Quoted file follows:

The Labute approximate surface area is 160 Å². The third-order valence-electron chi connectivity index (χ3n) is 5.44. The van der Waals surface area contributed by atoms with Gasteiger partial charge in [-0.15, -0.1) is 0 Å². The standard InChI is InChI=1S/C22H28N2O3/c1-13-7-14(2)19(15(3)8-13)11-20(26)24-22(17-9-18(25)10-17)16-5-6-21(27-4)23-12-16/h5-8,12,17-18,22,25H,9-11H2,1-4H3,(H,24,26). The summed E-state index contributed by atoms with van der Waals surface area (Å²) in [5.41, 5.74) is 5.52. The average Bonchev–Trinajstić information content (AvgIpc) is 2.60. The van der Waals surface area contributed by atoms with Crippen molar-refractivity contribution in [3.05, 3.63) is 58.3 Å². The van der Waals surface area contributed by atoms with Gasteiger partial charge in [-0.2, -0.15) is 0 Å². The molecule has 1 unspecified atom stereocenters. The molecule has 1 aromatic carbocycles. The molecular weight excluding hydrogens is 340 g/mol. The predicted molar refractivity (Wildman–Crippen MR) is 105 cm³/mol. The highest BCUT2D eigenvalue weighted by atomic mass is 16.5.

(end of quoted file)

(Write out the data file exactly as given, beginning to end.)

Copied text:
The Labute approximate surface area is 160 Å². The third-order valence-electron chi connectivity index (χ3n) is 5.44. The van der Waals surface area contributed by atoms with Gasteiger partial charge in [-0.15, -0.1) is 0 Å². The standard InChI is InChI=1S/C22H28N2O3/c1-13-7-14(2)19(15(3)8-13)11-20(26)24-22(17-9-18(25)10-17)16-5-6-21(27-4)23-12-16/h5-8,12,17-18,22,25H,9-11H2,1-4H3,(H,24,26). The summed E-state index contributed by atoms with van der Waals surface area (Å²) in [5.41, 5.74) is 5.52. The average Bonchev–Trinajstić information content (AvgIpc) is 2.60. The van der Waals surface area contributed by atoms with Crippen molar-refractivity contribution in [3.05, 3.63) is 58.3 Å². The van der Waals surface area contributed by atoms with Gasteiger partial charge in [-0.2, -0.15) is 0 Å². The molecule has 1 unspecified atom stereocenters. The molecule has 1 aromatic carbocycles. The molecular weight excluding hydrogens is 340 g/mol. The predicted molar refractivity (Wildman–Crippen MR) is 105 cm³/mol. The highest BCUT2D eigenvalue weighted by atomic mass is 16.5.